North Korea To End Negotiations If U.S. Doesn't Offer Concessions By Year's End

Nov 22, 2019
Originally published on November 22, 2019 5:04 pm
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The Trump administration has tried what it calls a maximum pressure campaign to get North Korea to give up its nuclear weapons. North Korea recently ramped up a pressure campaign of its own. It says the U.S. has until the end of the year to offer concessions, otherwise North Korea says it will break off negotiations and adopt a policy Kim Jong Un has called the new way. NPR's Anthony Kuhn reports from Seoul on what that new way might be.

ANTHONY KUHN, BYLINE: In recent weeks, a series of North Korean top officials have delivered similar messages - the U.S.'s window of opportunity is closing fast; Pyongyang is not interested in any more fruitless meetings or summits. Publicly, the U.S. does not seem to feel constrained by the ultimatum.

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STEPHEN BIEGUN: We do not have a year-end deadline.

KUHN: That's Special Envoy on North Korea Stephen Biegun speaking at a Senate confirmation hearing for his new job as deputy secretary of state this week.

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BIEGUN: That's an artificial deadline set by the North Koreans, and unfortunately, it's a deadline that they've set upon themselves now.

KUHN: But some U.S.-North Korea experts are concerned about what happens when the clock runs out.

ROBERT CARLIN: We're on the edge of a cliff, and we don't have a lot of time to back away.

KUHN: Robert Carlin is a visiting scholar at Stanford University and former State Department official who has extensive experience negotiating with the North Koreans.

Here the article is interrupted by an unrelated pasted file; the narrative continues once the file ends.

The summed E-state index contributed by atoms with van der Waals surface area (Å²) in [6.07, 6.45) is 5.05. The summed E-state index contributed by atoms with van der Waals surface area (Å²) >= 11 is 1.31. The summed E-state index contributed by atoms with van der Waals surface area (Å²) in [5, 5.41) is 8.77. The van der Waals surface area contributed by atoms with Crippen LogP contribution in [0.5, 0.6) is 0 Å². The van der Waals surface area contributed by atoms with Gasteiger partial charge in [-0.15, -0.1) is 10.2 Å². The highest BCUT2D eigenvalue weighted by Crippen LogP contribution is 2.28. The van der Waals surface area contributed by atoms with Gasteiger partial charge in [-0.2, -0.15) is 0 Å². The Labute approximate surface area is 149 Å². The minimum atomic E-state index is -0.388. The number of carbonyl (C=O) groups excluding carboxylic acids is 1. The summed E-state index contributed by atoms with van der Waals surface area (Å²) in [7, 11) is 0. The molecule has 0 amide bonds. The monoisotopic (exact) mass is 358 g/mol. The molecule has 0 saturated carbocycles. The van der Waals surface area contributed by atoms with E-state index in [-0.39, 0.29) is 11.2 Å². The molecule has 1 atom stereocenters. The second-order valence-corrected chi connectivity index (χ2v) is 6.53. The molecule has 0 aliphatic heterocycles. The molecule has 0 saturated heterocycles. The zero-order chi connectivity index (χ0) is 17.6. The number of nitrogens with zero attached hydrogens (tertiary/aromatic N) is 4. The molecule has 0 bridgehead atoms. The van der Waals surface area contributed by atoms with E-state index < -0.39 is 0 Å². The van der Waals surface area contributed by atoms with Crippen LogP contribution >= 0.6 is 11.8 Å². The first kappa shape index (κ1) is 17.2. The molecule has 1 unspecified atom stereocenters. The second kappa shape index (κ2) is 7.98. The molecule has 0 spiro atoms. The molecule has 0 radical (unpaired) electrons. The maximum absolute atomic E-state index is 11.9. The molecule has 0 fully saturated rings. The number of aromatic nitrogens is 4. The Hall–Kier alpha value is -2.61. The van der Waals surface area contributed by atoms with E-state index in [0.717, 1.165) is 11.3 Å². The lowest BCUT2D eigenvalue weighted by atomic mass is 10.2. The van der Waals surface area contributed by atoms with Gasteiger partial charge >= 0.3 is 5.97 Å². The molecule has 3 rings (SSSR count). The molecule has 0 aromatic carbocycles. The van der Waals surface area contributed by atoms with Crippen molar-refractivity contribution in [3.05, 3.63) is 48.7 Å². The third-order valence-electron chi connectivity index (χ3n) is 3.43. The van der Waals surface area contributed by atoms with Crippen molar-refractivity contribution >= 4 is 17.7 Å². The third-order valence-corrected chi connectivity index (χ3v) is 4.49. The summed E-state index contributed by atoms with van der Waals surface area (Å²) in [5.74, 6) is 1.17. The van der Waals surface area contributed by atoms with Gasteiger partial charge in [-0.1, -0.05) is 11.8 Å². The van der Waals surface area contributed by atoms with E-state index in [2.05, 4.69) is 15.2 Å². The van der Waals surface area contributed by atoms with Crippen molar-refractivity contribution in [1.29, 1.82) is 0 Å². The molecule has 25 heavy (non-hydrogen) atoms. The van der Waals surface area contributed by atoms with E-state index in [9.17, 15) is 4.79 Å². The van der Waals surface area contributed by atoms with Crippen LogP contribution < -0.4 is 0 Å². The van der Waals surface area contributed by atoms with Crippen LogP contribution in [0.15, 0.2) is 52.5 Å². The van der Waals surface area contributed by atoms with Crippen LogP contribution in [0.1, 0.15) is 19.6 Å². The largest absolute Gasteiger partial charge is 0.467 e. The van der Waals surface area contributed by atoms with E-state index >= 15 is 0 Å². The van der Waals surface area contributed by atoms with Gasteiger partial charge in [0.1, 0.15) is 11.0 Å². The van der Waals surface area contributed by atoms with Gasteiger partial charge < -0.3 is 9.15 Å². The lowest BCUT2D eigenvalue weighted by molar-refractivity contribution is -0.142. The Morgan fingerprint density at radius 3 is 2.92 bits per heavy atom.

CARLIN: But we have to remember that as bad as things are with North Korea at any one time, they can always get worse. The idea that time is on our side and that we can simply wait out the North Koreans has been proven to be false.

KUHN: It was in this year's New Year's address that Kim Jong Un warned that he might adopt new policies if the U.S. doesn't give him what he wants. Last month, Kim was pictured galloping astride a white horse across Mount Paektu, mythical birthplace of the founder of the first Korean kingdom. State television news anchor, Ri Chun-hee, known for her dramatic delivery read the news.

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RI CHUN-HEE: (Through interpreter) All the officials who accompanied him to the top of the mountain felt overflowing emotion and joy. They were convinced that there will be a great operation to strike the world with wonder again and further advance the Korean revolution.

KUHN: It's not clear if this means Kim has decided to strike out on his new way, but the reports seemed to suggest that Kim was mulling some weighty strategic decision. Choi Yong-hwan, senior researcher at the Institute for National Security Strategy, a think tank affiliated with South Korea's intelligence services, says whatever the new way includes, it's not looking good.

CHOI YONG-HWAN: (Through interpreter) North Korea may choose to strengthen its nuclear capabilities, deploy nuclear weapons they already have or work on completing advanced missile technologies they haven't completed yet.

KUHN: Choi adds that the new way would likely emphasize economic self-sufficiency in the face of sanctions and diplomatic reliance on China and Russia. None of these are, in fact, very new, but what worries Robert Carlin is the U.S.'s reaction if the North goes back to testing nuclear weapons and long-range missiles.

CARLIN: I think there's going to be a ferocious American response. I don't think people understand the chemistry in the United States that will take hold when it's clear to people that they themselves are targeted by North Korean missiles.

KUHN: Kim Jong Un may reveal his decision when he gives his next annual New Year's address.

Anthony Kuhn, NPR News, Seoul.

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